We work so hard at everything. And anything can become one more task to do – including our mindfulness practice.

We work so hard at everything. And anything can become one more task to do – including our mindfulness practice.

Most of us have come to the practice with a sense of wanting to get something from it, and rightly so! Here are some of the good reasons I regularly hear:

  • a pragmatic way of learning how to calm down and not be so emotionally reactive
  • a way to reduce my blood pressure
  • a way of dealing with the constant stream of anxious thoughts that can dominate my day
  • a way of managing my physical pain
  • a way of engaging more in my life, despite my depression
  • a way of coming to terms with my breast cancer diagnosis and soothing my nervous system
  • a way to get to know myself a bit more
  • a way to be more present with my kids and partner


And mindfulness can provide a systematic way of learning how to do these things for us. And to generate these kind of results it is a good idea to practice in a sustained regular way and most of us give that a good go during the eight-week course.

But what about as we go forward?

As we attempt to bring practice into our lives as a regular thing, we may find it a bit lonely. We are mammals and social animals and do better in community in terms of building habits and sustaining them. Finding a gang to practice with can really help.

We also may find ourselves constantly critically evaluating our practice and wondering “Am I doing it right?!” and “ How come it ‘worked’ last week and not this week?’ We have a “new brain” that is constantly making evaluations and plans, so this makes a lot of sense. The rapid progress we seemed to be making over the eight weeks can feel like it is stalling.

However the practice is so much more than a series of techniques that can “work” or “not work”.

Jon Kabat-Zinn writes: “Mindfulness can only be understood from the inside out. It is a way of being and a way of seeing that has profound implications for understanding the nature of our own minds and bodies, and for living life as if it really mattered.” It is this quality of genuine, responsive care for ourselves and this precious life that can become stifled if we are relating to it as a duty or burden or a task.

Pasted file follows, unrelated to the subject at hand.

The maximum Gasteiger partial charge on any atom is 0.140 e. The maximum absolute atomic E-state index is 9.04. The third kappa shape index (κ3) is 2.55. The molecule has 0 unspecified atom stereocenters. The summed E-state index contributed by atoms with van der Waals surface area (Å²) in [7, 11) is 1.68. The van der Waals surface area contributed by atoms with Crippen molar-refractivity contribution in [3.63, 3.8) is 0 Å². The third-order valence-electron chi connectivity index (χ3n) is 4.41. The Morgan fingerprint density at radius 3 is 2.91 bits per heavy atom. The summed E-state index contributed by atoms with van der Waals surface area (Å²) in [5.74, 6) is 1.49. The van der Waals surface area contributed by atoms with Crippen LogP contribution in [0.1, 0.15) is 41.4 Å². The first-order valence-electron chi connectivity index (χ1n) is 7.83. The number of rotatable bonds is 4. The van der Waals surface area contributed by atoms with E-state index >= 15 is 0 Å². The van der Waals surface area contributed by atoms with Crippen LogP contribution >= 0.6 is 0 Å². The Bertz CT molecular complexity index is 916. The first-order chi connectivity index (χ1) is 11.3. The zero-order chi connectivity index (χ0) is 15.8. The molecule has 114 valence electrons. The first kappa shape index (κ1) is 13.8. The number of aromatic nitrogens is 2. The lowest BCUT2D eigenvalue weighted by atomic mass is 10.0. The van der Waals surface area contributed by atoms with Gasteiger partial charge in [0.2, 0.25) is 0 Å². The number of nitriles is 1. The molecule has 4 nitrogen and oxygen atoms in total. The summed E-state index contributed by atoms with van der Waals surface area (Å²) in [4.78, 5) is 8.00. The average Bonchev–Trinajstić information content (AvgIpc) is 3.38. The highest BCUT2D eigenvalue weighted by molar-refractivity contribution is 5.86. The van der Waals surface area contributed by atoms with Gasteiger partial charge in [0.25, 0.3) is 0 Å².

Practice as a process of “being with”

Did you know the word attention has the same root as tenderness?

So what if we thought of it as a few moments of intimacy with ourselves, a few moments when we are not being “instrumental” with ourselves, not pushing and pulling ourselves, not trying to improve. But just some moments of “being with”, honouring and getting curious about these minds and bodies and how they tick. Being curious about the kinds of meanings we make of things. Giving our ourselves a rest from the usual way of managing, sorting, making things happen. Seeing into ourselves with care and interest.

Discipline or love?

In my late twenties and early thirties, I practiced Aikido – about 6 times a week for 7 years until I had to stop when I was having my first baby.  People would sometimes say what a disciplined person I was. I am not very disciplined at all actually, but I had fallen in love with this movement practice. This feeling of loving something is such a wonderful motivation to engage in it again and again – like visiting a beloved friend: life.

Today I want to offer an open awareness-type practice that undermines some of our sense of “task” in our practice and may open up a sense of falling in love with the practice again. I would recommend you perhaps listen to the practice a few times, and then, knowing the ropes, let the audio go, and find your own way with it.

There is a piece by Ajhan Chah…who offers us some guidance….towards this quality of rest in our practice. This quality of “practice as resting in the flow of our inner life” is very related to our practice of equanimity with what arises in practice.

"Let it be, grasp at nothing, resist nothing.
Step out of the battle where it is cool.
Why not give it a try? Do you dare?
Then your mind will become still in the any surroundings, like a clear forest pool.
All kinds of wonderful animals will come to drink at the pool, and you will clearly
see the nature of all things. You will see many strange and wonderful things come and go, but you will be still. This is the happiness of the Buddha."
 

The practice is around 15 minutes, so feel free to set your timer for 20 or 30 minutes if you want to sit longer in silence once the track completes.

Download the practice here: Practice as resting (in the flow of our inner life)

 

 

Timothea Goddard

Timothea Goddard is recognised as a pioneer in bringing mindfulness interventions to Australia over the past 12 years..



 

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